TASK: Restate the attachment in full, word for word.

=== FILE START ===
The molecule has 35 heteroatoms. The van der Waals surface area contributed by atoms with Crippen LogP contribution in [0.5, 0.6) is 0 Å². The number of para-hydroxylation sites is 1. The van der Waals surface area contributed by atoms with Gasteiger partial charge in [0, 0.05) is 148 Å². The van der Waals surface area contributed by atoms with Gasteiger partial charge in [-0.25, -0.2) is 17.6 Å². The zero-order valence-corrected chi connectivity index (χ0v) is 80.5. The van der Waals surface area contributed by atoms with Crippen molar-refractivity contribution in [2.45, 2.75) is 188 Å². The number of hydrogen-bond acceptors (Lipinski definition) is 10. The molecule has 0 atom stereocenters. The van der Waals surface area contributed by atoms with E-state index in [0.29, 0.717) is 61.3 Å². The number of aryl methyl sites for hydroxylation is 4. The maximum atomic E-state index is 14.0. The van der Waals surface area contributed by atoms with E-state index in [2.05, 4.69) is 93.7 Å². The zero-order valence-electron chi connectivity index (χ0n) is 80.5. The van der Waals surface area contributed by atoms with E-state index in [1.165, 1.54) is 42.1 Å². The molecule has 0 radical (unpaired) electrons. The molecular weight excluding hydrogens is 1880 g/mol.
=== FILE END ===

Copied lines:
The molecule has 35 heteroatoms. The van der Waals surface area contributed by atoms with Crippen LogP contribution in [0.5, 0.6) is 0 Å². The number of para-hydroxylation sites is 1. The van der Waals surface area contributed by atoms with Gasteiger partial charge in [0, 0.05) is 148 Å². The van der Waals surface area contributed by atoms with Gasteiger partial charge in [-0.25, -0.2) is 17.6 Å². The zero-order valence-corrected chi connectivity index (χ0v) is 80.5. The van der Waals surface area contributed by atoms with Crippen molar-refractivity contribution in [2.45, 2.75) is 188 Å². The number of hydrogen-bond acceptors (Lipinski definition) is 10. The molecule has 0 atom stereocenters. The van der Waals surface area contributed by atoms with E-state index in [0.29, 0.717) is 61.3 Å². The number of aryl methyl sites for hydroxylation is 4. The maximum atomic E-state index is 14.0. The van der Waals surface area contributed by atoms with E-state index in [2.05, 4.69) is 93.7 Å². The zero-order valence-electron chi connectivity index (χ0n) is 80.5. The van der Waals surface area contributed by atoms with E-state index in [1.165, 1.54) is 42.1 Å². The molecule has 0 radical (unpaired) electrons. The molecular weight excluding hydrogens is 1880 g/mol.